“It’s not our intention,” Kooyenga replied, adding that laws to “wrap around” the amendment would be one way to “make that intent more clear” after the amendment is enacted. “The intention is not to have the Legislature get involved with each individual grant.”
The intent, Kooyenga said, was to reinforce the Legislature’s “duty — and that duty’s in the [state] Constitution. The duty is to oversee this money that is being sent to us.”
“This doesn’t do that,” Hebl interjected.
“Yes it does,” Kooyenga retorted.
And at that moment, his argument pivoted — no longer centered on the roles of the Legislature and the governor, but instead pitting the state Legislature against the federal government.
“This money that our country is spending, both at the federal level and the state, is absolutely not sustainable,” Kooyenga said. “And that is putting the republic in jeopardy by being absolutely financially reckless. And all this is saying that we, as legislators, should be ashamed of ourselves for collecting a paycheck and getting state benefits, when we should actually be better advocates for taxpayer dollars that are spent.”
Without offering specifics, he claimed that in the pandemic relief spending there have been “billions of dollars in fraud,” that the federal funds were responsible for inflation that “is jaw-dropping.” Calling expressions of caution about the effect of the amendment on the UW system “some sort of…decoy,” Kooyenga added: “You know what’s going to hurt the UW is if there’s insolvency in the state or the federal government.”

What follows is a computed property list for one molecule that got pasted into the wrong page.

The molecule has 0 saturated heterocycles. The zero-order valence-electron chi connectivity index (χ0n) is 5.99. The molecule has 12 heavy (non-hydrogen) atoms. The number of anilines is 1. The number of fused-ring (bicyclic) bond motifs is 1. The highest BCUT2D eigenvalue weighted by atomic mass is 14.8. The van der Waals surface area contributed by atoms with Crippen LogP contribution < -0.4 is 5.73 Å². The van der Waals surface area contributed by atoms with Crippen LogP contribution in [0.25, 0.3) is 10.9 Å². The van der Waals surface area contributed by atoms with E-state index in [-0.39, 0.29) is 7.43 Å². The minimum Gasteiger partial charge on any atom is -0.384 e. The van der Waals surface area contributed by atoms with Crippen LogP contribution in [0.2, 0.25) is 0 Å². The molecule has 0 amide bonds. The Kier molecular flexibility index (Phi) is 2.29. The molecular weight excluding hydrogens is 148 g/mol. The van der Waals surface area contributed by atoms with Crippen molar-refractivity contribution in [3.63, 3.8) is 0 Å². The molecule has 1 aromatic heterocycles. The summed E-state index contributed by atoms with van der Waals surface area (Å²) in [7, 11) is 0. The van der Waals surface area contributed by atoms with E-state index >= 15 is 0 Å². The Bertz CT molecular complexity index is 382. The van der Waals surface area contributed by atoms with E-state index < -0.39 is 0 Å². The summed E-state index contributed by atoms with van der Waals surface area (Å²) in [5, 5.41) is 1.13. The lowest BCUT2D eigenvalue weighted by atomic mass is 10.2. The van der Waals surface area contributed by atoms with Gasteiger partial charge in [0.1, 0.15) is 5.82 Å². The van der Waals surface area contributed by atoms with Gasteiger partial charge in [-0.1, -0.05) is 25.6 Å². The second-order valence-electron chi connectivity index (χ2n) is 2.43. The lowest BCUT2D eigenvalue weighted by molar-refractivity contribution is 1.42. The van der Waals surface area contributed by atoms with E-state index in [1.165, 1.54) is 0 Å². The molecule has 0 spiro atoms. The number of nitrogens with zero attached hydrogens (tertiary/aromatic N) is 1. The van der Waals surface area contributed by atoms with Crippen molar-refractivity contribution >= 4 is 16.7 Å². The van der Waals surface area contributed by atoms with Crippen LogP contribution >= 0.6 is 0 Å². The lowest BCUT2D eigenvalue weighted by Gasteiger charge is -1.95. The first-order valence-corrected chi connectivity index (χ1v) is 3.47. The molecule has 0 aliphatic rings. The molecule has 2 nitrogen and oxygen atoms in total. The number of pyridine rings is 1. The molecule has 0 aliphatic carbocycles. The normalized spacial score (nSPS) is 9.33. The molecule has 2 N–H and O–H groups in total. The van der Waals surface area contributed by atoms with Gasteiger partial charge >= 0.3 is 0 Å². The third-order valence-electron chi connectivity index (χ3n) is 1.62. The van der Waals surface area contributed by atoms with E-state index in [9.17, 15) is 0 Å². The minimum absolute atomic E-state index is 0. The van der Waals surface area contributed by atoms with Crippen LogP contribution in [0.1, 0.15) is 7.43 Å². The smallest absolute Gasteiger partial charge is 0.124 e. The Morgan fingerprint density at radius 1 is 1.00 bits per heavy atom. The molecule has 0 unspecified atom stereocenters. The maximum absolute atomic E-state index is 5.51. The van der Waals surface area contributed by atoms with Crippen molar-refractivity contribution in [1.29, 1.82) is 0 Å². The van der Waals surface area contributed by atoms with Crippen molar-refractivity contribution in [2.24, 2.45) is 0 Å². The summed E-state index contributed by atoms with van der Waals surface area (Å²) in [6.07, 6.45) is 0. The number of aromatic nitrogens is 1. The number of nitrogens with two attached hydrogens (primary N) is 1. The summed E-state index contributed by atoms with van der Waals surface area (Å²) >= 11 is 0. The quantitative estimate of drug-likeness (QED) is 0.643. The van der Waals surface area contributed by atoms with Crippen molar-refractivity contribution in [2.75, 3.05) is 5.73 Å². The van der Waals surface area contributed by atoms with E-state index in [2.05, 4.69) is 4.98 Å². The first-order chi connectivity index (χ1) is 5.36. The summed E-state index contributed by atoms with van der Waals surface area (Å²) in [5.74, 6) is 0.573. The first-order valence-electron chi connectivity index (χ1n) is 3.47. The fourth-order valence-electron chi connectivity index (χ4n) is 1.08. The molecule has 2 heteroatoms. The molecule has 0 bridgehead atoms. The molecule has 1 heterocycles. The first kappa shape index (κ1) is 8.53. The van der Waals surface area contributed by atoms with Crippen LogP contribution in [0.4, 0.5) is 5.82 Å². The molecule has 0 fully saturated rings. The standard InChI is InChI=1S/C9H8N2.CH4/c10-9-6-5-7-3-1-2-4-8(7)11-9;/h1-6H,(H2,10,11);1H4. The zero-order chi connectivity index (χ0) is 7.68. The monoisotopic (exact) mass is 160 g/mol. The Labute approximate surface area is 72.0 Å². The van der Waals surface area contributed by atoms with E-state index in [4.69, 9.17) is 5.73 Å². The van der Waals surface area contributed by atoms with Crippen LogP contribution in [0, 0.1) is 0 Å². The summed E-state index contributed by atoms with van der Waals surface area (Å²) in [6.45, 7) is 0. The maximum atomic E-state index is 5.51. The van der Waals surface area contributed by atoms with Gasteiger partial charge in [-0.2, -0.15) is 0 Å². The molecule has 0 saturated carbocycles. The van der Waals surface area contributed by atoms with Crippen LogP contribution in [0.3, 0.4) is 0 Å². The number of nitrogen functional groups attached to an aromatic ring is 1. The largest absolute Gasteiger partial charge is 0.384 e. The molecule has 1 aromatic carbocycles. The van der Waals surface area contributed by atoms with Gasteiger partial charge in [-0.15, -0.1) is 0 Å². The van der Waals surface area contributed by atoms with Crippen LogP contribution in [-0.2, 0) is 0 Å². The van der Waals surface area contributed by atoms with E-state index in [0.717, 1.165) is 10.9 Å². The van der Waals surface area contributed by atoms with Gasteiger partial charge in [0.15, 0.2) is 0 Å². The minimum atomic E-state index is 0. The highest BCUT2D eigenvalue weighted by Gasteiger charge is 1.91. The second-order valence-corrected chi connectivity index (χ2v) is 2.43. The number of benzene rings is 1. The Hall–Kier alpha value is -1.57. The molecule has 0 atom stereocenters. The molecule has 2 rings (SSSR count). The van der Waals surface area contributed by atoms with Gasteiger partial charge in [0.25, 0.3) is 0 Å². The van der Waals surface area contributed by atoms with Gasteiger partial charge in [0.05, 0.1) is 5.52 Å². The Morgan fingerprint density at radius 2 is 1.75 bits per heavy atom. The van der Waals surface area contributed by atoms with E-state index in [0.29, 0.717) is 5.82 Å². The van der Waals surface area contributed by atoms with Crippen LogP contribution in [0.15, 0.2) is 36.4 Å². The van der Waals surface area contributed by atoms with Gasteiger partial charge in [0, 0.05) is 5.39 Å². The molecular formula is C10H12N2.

While the alarm Kooyenga expressed at the federal pandemic relief spending has become a stock-in-trade in conservative and Republican circles, it is far from economic consensus.
Menzie Chinn, an economist with the Robert M. LaFollette School of Public Affairs at the University of Wisconsin-Madison, is skeptical of the idea that federal pandemic relief spending is the primary cause of recent inflation.
“It’s certainly part of the explanation – but other economies (UK, Euro Area) have also seen an acceleration of inflation,” Chinn says, with higher oil prices, continued supply disruptions and other factors being the main contributors. “One could argue that part of the inflation is due to too little spending, say, on childcare support, which would enable parents to work.”
Mark Copelovitch, a La Follette School political scientist whose work looks at the intersection of economics and politics, says that the ability of the U.S. to finance its debt at virtually no interest shows that the marketplace — essentially, the world’s lenders — isn’t worried about the sustainability of the economy.
He credits pandemic relief, in the form of direct aid to households as well as other forms of support as well as directly to the state, for preserving incomes, keeping businesses going in the pandemic, and enabling the economy to recover much more quickly than it might have otherwise.
“The reason we have this big surplus now in Wisconsin and elsewhere is because all the other things basically prevented people’s incomes from going down — which meant tax revenue didn’t crater like we worried it was going to,” Copelovitch says.
The alternative could have been no money to support people or businesses, and likely prolonged, and higher, unemployment, he adds. “Then people’s incomes would be a lot lower. And we would have been facing the big revenue hole at the state level that people were worried about.”
Clipping the governor’s control of federal funds was originally published by the Wisconsin Examiner.
2 thoughts on “GOP Lawmakers Seek Control of Federal Aid”
To Republicans, the State Constitution seems little more than a series of suggestions to be casually amended anytime it suits their partisan purposes. So much for applying the term “conservative’ to any in their ranks. “Radical Power Mongers” is a far more fitting description.
Republicans are totalitarians. They should be treated as such.